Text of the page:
Koji-Cured Grilled Salmon Recipe | SAVEUR

Koji-Cured Grilled Salmon

Koji-Cured Grilled Salmon

The Japanese ingredient koji is the fungus that grows on rice, barley, soybeans, or corn after it is inoculated with a fermentation culture called Aspergillus oryzae. It resembles thin rice porridge and is full of enzymes that produce amino acids when they interact with protein. One of those amino acids, glutamate, is responsible for the taste we know as umami, which is present in miso and soy sauce and makes foods especially savory and flavorful. There are two types used for cooking: Ama-koji and Shio-koji. Ama-koji, called for here, has no salt, so you can control the seasoning yourself. In this simple recipe, it's added to salmon fillets before they hit the grill, which lightly cures them and adds an umami kick.

Farideh Sadeghin

The Japanese ingredient koji is the fungus that grows on rice, barley, soybeans, or corn after it is inoculated with a fermentation culture called Aspergillus oryzae. It resembles thin rice porridge and is full of enzymes that produce amino acids when they interact with protein. One of those amino acids, glutamate, is responsible for the taste we know as umami, which is present in miso and soy sauce and makes foods especially savory and flavorful. There are two types used for cooking: Ama-koji and Shio-koji. Ama-koji, called for here, has no salt, so you can control the seasoning yourself. In this simple recipe, it's added to salmon fillets before they hit the grill, which lightly cures them and adds an umami kick.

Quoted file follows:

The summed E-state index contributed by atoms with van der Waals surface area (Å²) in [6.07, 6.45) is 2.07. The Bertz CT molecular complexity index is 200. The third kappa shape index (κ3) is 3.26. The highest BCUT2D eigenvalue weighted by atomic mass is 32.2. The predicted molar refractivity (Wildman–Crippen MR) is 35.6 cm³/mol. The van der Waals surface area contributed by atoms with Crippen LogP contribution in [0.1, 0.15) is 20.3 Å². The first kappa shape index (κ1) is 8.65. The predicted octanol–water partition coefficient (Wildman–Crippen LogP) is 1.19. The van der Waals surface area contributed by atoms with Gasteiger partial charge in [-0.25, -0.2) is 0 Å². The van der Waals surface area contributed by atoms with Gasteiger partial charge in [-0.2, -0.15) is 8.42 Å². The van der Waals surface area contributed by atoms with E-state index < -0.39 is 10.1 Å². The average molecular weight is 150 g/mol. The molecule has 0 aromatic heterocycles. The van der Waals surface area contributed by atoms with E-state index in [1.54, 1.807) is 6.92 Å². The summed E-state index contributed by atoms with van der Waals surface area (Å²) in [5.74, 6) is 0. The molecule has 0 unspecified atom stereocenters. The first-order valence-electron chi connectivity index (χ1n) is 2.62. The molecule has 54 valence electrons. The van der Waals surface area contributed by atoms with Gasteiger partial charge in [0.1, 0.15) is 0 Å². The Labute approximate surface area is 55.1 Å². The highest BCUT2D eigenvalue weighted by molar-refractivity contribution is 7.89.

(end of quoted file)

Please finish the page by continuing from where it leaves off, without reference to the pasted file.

Featured in: A Funky New Cure

Simple Ama-koji–Marinated Grilled Salmon
In this simple recipe, koji is added to salmon fillets, which lightly cures them, and adds an umami kick, before they hit the grill.
serves 2

Ingredients

2 (4-oz.) salmon fillets
Salt, to taste
2 tbsp. Ama-koji (available at Asian grocery stores)
Cheesecloth
Plastic wrap

Instructions

Season the salmon fillets with salt. Let them rest for 20 minutes in the fridge.
Dry the fillets and wrap them in one layer of cheesecloth. Evenly spread the Ama-koji on the wrapped salmon then wrap again using the plastic wrap. Let the salmon marinate overnight.
Remove the plastic wrap and cheesecloth from the salmon and grill to your preferred doneness. (Due to the enzymes found in the Koji you'll notice that the salmon is extremely tender and buttery. Because of this the author recommends grilling to rare or medium-rare.)